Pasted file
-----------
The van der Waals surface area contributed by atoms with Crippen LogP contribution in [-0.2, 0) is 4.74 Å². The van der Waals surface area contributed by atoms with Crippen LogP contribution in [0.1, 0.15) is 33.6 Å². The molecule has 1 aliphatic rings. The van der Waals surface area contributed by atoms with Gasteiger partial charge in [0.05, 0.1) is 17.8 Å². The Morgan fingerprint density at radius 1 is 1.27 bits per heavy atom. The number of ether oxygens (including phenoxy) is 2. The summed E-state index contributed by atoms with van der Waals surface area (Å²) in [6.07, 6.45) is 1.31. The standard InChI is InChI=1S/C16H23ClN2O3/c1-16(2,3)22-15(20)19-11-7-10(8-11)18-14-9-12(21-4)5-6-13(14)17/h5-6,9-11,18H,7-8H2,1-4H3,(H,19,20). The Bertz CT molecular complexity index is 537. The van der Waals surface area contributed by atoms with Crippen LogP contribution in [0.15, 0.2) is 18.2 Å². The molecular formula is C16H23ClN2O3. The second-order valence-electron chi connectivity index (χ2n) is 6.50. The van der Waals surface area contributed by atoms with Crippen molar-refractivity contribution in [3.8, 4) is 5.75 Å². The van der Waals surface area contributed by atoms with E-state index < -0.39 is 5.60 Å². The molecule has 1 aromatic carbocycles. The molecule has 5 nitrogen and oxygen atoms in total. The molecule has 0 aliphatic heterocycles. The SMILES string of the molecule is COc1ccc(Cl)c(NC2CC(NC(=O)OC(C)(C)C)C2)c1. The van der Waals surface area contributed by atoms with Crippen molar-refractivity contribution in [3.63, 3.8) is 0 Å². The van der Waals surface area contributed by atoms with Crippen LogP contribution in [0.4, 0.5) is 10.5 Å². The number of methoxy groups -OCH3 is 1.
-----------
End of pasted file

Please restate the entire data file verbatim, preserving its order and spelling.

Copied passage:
The van der Waals surface area contributed by atoms with Crippen LogP contribution in [-0.2, 0) is 4.74 Å². The van der Waals surface area contributed by atoms with Crippen LogP contribution in [0.1, 0.15) is 33.6 Å². The molecule has 1 aliphatic rings. The van der Waals surface area contributed by atoms with Gasteiger partial charge in [0.05, 0.1) is 17.8 Å². The Morgan fingerprint density at radius 1 is 1.27 bits per heavy atom. The number of ether oxygens (including phenoxy) is 2. The summed E-state index contributed by atoms with van der Waals surface area (Å²) in [6.07, 6.45) is 1.31. The standard InChI is InChI=1S/C16H23ClN2O3/c1-16(2,3)22-15(20)19-11-7-10(8-11)18-14-9-12(21-4)5-6-13(14)17/h5-6,9-11,18H,7-8H2,1-4H3,(H,19,20). The Bertz CT molecular complexity index is 537. The van der Waals surface area contributed by atoms with Crippen LogP contribution in [0.15, 0.2) is 18.2 Å². The molecular formula is C16H23ClN2O3. The second-order valence-electron chi connectivity index (χ2n) is 6.50. The van der Waals surface area contributed by atoms with Crippen molar-refractivity contribution in [3.8, 4) is 5.75 Å². The van der Waals surface area contributed by atoms with E-state index < -0.39 is 5.60 Å². The molecule has 1 aromatic carbocycles. The molecule has 5 nitrogen and oxygen atoms in total. The molecule has 0 aliphatic heterocycles. The SMILES string of the molecule is COc1ccc(Cl)c(NC2CC(NC(=O)OC(C)(C)C)C2)c1. The van der Waals surface area contributed by atoms with Crippen molar-refractivity contribution in [3.63, 3.8) is 0 Å². The van der Waals surface area contributed by atoms with Crippen LogP contribution in [0.4, 0.5) is 10.5 Å². The number of methoxy groups -OCH3 is 1.